I was going to watch more of these, loaded a Borzage thing and a Lubitsch thing on the laptop, but for months I haven’t felt like continuing, so I’m pulling the trigger.
His Wedding Night (1917 Fatty Arbuckle)
Fatty is a soda jerk who also keeps an eye on the perfume counter and gas pump. Gags about Al St. John trying to steal his girl, Buster Keaton delivering a wedding dress, and Fatty putting chloroform in a perfume bottle to prevent customers from over-sampling the expensive stuff all come together magically in the end. Arbuckle’s a strong dude, picks up romantic rival Al and hurls him across a room. Arbuckle also sexually harasses a woman and a donkey, and pretty quickly learns to use his chloroform bottle for evil. Very nearly cinema’s first gay marriage before Keaton is unmasked.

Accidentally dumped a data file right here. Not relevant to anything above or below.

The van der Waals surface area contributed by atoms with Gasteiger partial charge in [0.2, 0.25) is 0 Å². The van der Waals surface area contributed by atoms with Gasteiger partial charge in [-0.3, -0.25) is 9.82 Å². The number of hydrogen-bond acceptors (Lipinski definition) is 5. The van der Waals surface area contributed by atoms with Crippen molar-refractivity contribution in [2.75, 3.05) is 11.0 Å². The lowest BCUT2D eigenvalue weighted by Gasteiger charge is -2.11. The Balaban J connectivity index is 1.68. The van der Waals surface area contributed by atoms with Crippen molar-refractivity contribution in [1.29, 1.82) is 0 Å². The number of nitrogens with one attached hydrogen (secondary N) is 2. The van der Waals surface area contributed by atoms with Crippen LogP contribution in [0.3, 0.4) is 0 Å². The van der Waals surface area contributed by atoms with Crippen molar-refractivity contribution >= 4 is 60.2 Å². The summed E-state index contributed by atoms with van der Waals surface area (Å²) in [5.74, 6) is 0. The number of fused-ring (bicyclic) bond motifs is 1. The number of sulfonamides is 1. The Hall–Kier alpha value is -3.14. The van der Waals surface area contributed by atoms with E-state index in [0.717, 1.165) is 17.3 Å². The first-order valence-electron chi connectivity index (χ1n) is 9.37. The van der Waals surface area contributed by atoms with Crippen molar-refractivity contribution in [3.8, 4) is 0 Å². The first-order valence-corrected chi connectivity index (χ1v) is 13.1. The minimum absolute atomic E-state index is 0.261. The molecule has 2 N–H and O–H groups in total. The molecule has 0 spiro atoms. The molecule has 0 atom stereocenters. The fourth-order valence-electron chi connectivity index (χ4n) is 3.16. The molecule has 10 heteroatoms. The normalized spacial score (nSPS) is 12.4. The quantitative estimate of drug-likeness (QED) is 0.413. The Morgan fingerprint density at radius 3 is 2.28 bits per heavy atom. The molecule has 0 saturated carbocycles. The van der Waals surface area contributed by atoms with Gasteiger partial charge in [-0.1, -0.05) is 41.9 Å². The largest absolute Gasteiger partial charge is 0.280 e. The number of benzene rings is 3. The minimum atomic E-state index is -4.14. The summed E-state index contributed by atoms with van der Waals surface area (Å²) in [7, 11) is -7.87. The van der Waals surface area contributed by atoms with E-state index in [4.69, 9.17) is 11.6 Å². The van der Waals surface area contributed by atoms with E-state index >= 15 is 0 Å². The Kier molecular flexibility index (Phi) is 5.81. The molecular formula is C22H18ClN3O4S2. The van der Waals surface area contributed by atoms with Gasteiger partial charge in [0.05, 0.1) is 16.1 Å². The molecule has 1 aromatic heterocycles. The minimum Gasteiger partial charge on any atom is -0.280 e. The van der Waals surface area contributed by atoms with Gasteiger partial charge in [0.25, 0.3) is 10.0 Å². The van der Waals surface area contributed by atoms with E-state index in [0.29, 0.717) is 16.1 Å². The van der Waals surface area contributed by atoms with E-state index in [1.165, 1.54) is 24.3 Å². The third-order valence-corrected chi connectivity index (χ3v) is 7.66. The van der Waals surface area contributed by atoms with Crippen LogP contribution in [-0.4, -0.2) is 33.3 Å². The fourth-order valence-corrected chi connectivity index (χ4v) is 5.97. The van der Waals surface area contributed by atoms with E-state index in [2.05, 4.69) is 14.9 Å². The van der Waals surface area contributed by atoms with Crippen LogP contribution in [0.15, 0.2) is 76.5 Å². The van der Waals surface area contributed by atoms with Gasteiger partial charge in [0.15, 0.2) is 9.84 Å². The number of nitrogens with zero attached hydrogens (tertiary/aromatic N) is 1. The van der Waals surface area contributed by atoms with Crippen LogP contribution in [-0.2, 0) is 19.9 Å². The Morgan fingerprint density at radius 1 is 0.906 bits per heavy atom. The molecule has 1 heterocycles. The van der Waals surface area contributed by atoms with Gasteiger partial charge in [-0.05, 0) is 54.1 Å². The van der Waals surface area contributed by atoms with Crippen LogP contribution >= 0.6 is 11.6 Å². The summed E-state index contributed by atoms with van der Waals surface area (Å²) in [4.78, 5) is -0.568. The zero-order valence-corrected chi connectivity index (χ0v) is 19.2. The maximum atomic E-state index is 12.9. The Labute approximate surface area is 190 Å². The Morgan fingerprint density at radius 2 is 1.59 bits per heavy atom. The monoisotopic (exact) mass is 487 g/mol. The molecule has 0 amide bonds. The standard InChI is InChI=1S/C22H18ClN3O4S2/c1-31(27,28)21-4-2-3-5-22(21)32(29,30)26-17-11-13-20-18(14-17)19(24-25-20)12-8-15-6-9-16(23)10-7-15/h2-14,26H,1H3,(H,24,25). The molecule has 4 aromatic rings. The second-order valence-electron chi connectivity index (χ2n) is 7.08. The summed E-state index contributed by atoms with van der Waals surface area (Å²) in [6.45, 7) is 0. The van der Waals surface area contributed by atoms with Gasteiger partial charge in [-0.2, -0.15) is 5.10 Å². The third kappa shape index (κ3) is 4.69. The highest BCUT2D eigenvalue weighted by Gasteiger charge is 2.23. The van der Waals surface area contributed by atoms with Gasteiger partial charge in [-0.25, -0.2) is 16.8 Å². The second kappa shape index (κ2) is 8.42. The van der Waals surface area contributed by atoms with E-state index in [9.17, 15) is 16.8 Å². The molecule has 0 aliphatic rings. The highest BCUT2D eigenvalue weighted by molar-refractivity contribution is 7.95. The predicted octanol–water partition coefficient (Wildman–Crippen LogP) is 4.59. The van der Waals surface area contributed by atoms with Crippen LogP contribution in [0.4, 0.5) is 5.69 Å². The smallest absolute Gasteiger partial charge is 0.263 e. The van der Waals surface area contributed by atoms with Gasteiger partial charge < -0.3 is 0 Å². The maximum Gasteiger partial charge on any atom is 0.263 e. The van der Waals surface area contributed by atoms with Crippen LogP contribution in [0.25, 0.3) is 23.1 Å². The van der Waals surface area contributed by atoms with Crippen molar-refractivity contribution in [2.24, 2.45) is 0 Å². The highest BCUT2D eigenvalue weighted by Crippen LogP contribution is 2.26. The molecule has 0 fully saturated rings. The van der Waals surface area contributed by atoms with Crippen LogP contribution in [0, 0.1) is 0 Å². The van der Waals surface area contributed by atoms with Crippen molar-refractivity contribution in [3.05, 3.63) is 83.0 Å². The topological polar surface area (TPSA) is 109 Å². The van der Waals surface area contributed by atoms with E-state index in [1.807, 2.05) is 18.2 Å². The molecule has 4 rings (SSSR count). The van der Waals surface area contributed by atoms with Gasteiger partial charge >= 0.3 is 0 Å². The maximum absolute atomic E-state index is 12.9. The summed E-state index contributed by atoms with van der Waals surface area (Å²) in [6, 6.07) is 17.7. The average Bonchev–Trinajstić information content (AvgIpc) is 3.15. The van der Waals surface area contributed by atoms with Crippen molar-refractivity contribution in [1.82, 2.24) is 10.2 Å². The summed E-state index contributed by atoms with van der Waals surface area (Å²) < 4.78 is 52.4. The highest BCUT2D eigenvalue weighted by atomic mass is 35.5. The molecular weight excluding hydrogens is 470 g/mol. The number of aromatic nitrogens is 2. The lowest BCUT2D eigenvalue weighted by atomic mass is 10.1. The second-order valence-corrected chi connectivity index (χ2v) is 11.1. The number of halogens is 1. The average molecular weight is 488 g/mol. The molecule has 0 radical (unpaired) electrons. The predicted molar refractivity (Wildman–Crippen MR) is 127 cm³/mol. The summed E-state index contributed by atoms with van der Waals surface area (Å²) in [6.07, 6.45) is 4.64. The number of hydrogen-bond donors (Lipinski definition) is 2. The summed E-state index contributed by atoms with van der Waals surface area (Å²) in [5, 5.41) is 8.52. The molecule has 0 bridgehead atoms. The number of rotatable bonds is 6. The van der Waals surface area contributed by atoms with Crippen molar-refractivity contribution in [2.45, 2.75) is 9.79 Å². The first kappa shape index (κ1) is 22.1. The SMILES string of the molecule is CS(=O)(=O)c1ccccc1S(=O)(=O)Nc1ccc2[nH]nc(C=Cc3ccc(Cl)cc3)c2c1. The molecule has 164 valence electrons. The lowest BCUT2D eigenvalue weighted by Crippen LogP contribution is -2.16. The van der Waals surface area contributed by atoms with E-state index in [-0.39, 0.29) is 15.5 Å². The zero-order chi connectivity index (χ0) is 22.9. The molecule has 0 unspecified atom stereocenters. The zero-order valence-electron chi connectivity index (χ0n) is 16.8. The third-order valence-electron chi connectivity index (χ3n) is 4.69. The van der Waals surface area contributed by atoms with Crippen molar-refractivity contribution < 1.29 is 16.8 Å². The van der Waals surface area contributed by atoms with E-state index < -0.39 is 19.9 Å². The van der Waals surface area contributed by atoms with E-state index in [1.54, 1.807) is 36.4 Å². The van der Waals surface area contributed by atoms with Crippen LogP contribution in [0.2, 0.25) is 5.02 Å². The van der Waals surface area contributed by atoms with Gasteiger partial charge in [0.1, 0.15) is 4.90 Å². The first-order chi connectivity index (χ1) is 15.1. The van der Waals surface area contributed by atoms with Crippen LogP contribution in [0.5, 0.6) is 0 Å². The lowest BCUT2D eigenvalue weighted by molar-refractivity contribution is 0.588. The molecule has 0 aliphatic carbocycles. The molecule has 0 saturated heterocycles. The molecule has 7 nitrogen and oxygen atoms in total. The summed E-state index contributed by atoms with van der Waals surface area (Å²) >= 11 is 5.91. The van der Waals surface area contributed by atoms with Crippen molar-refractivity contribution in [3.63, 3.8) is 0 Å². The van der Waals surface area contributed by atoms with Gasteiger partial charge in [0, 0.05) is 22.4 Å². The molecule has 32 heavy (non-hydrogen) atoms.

The Rough House (1917, Fatty Arbuckle)
A psychotic chef (Fuzzy St. John), hapless grocery delivery boy (Keaton) and an idiot manchild (Arbuckle) destroy a house. Then the chef is fired and Arbuckle is the new chef. Friends are invited to dinner, one is a thief, cops arrive, many people fall down, and the house is pretty much destroyed again. Main value to be found in this pile of randomly-edited violence is Arbuckle’s dancing dinner rolls, apparently stolen (and perfected) by Chaplin for The Gold Rush.
Dreamy Dud. He Resolves Not to Smoke (1915, Wallace Carlson)
Finally I am watching the movie with the greatest title of all time, and it’s a bit of a let-down… pretty much a tame Rarebit Fiend episode with a pipe-smoking boy and his pervert dog, full of horrible slang.
Urban Dictionary is conflicted about what this might mean: